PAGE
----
Rhetoric is a deep and wide field. It’s rich enough and complex enough that you can major in rhetorical studies in college.
The path to rhetorical analysis has to start somewhere though and it doesn’t start with highly technical terms for intonation while speaking in a public setting. It starts with a few broad categories which can define rather briefly as an introduction to rhetorical analysis.
These elements are all we need to illustrate and understand how rhetorical analysis approaches a text and what the outcomes of rhetorical analysis can be.
Considerations of Context
Arguments are made on a platform. They are performed in a specific space.
Consider the following argumentative contexts:
- Super Bowl Television Commercials
- Rolling Stone Magazine
- A Back-Yard Barbecue
- Town-Hall Campaign Speeches
- Nationally Televised Campaign Speeches
- What expectations do you bring to each of these contexts?
- How do your expectations differ for each?
- If you were to present the same central argument in each of these contexts, would your approach change from platform to platform?
These are all rhetorical considerations.
Elements of Context
One way to approach the context of an argument is through the elements of Purpose, Audience and Persona.
- Consider the speaker/writer’s purpose.
- Is the writer attempting to open a conversation on an issue?
- Is the writer attempting to convince the reader to come to a specific conclusion?
- Is the writer seeking to persuade his or her audience to think in a certain way or to take action?
- Is the audience a specific group of people, like the United States Senate, a judge, or a group of fellow students?
- What assumptions does the writer make regarding the audience and what does the writer do to communicate a sense of the audience?
- Language choices – technical language, erudite language, “accessible” language
- Sophisticated argument versus simple argument
- Providing background information or presuming knowledge on the issue
- How is the writer communicating his or her relationship to the issue/argument?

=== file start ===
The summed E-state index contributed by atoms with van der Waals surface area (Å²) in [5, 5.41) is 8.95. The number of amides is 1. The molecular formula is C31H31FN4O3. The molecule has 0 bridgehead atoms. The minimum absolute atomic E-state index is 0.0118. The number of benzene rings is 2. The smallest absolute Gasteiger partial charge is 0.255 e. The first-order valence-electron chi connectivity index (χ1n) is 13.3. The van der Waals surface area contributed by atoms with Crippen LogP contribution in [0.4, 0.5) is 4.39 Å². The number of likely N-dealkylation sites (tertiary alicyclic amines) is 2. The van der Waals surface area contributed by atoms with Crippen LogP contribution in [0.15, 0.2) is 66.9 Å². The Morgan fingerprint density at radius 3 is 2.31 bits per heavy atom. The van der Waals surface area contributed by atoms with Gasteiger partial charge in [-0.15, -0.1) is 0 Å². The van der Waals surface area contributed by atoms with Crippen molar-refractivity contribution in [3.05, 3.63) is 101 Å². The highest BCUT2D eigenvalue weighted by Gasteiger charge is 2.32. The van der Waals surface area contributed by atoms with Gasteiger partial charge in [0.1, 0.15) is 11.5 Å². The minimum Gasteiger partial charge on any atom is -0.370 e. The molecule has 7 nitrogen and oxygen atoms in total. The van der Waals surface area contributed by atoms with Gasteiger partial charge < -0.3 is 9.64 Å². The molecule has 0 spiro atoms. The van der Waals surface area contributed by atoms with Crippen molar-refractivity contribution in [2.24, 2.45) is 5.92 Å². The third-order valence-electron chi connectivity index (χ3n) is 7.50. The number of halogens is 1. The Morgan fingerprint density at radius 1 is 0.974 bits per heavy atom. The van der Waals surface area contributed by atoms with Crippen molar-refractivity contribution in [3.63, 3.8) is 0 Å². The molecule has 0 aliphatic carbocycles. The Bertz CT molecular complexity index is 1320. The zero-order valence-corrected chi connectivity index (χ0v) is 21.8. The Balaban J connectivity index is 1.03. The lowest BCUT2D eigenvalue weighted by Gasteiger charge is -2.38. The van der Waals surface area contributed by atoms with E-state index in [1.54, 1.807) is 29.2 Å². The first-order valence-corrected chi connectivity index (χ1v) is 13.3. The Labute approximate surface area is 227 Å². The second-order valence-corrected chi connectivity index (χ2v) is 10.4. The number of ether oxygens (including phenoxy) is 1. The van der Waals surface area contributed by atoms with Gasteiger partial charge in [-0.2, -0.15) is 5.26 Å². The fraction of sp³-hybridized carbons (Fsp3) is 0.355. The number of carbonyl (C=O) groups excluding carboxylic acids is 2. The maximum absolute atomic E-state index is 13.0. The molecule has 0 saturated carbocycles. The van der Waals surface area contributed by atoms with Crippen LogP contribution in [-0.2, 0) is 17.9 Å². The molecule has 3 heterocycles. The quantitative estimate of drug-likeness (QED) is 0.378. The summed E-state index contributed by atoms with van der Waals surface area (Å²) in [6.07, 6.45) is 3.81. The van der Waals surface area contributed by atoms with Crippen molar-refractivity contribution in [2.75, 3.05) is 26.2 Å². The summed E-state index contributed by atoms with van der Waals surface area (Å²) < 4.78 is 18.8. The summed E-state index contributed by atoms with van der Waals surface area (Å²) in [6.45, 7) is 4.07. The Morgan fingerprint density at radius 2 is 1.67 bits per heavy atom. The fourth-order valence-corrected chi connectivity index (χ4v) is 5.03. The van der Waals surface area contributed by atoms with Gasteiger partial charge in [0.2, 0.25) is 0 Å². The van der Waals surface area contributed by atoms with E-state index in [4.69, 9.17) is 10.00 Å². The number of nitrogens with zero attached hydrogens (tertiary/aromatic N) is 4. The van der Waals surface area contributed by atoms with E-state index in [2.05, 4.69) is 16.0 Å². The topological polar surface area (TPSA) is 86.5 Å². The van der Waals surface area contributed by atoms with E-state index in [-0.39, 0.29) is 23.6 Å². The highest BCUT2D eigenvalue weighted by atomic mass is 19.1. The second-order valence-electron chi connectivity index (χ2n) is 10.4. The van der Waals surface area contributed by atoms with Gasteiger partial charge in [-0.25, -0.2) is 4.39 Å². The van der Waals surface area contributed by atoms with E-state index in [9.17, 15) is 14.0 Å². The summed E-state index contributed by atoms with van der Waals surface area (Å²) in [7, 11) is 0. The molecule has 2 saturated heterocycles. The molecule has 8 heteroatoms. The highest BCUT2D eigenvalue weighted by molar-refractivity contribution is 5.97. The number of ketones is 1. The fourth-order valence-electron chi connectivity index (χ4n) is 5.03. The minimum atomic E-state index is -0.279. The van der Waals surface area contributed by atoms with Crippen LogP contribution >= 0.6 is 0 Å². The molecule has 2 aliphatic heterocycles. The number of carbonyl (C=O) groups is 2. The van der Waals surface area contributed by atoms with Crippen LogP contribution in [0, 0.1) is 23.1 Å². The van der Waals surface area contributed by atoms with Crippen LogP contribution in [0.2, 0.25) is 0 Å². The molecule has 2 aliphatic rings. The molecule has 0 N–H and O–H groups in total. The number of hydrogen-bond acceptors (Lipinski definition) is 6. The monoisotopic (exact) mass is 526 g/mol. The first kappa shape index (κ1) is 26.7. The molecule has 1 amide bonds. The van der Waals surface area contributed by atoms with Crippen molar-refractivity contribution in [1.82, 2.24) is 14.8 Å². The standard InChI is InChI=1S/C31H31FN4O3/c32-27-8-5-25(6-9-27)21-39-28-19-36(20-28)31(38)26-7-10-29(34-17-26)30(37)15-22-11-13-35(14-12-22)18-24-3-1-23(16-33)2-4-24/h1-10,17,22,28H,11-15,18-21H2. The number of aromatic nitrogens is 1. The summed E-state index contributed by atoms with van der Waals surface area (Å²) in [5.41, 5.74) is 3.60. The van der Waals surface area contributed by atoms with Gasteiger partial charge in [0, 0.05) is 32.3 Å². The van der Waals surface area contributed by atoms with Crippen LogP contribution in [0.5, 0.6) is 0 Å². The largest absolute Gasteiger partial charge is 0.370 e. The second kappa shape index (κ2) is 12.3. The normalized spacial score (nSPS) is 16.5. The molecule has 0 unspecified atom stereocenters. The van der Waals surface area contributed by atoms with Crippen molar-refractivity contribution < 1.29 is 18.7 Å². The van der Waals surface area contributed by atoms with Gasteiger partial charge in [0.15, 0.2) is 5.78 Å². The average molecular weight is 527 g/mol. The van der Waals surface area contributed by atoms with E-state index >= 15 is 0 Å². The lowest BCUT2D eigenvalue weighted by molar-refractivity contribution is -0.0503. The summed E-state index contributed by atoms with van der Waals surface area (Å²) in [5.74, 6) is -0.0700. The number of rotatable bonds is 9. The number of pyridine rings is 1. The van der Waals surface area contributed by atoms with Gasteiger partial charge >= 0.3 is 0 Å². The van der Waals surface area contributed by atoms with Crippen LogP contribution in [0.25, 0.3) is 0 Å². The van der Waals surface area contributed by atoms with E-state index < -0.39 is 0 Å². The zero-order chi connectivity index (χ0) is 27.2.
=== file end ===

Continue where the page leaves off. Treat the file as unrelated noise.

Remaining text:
- How does the writer communicate his relationship to the audience?
- In what ways does the writer establish credibility? Expertise? Familiarity?
- How does the writer indicate the gravity of her own point of view or the gravity of the issue?
Persona can be communicated overtly or implicitly.
- Writers can use tone and devices like humor or poetic language to develop a persona.
- Writers can directly state how they want to be seen by the reader.
- Writers can also shape the text’s content in ways that communicate a persona.
Persona: Establishing Credibility
One of the most critical elements of argument and persuasion is establishing credibility. It’s also an issue directly connected to the concept of persona.
If a speaker wants to be persuasive and compelling, they often need to answer a fundamental question: Why should the listener respect their point of view and even be open to being convinced? The answer comes down to credibility – the capacity for being trusted.
Writers establish credibility in many ways.
- Use good evidence
- Incorporate research to demonstrate expertise and engagement with the subject
- Qualify claims to show that you are thinking carefully and critically about the subject
- Build common ground
- Acknowledge other viewpoints
- Refute other viewpoints
Rhetorical analysis is a diagnostic approach to analyzing a text. Once we identify the purpose of a text, we break the text down to its component parts and look at the tools the text is using to achieve its goals.
Very often, the texts we will analyze through the lens of rhetoric have a goal in common – to persuade.
There are three categories of persuasion typically discussed as the elements of persuasion. They are called “rhetorical appeals.”
Ethos – appeal to authority or credibility
Logos – appeal to reason or logic
Pathos – appeal to emotion
Pathos & “Emotional Reasoning”
Appeals to emotions are often fraught with logic problems. This is sometimes intentional and sometimes unintentional.
- These logical problems are called “fallacies” as they present false reasoning.
Rhetorical Analysis: A Diagnostic Approach to Analyzing Texts
In analyzing the rhetoric of a text, we can look at:
- Types of evidence used
- Structure and organization
- Style & Stylistic Choices
- Rhetorical devices
- Thesis and argument
- Specific points being made
- Rhetorical Appeals (ethos, logos, pathos)
- Logical fallacies
Any decisions the writer makes can be considered rhetorical decisions.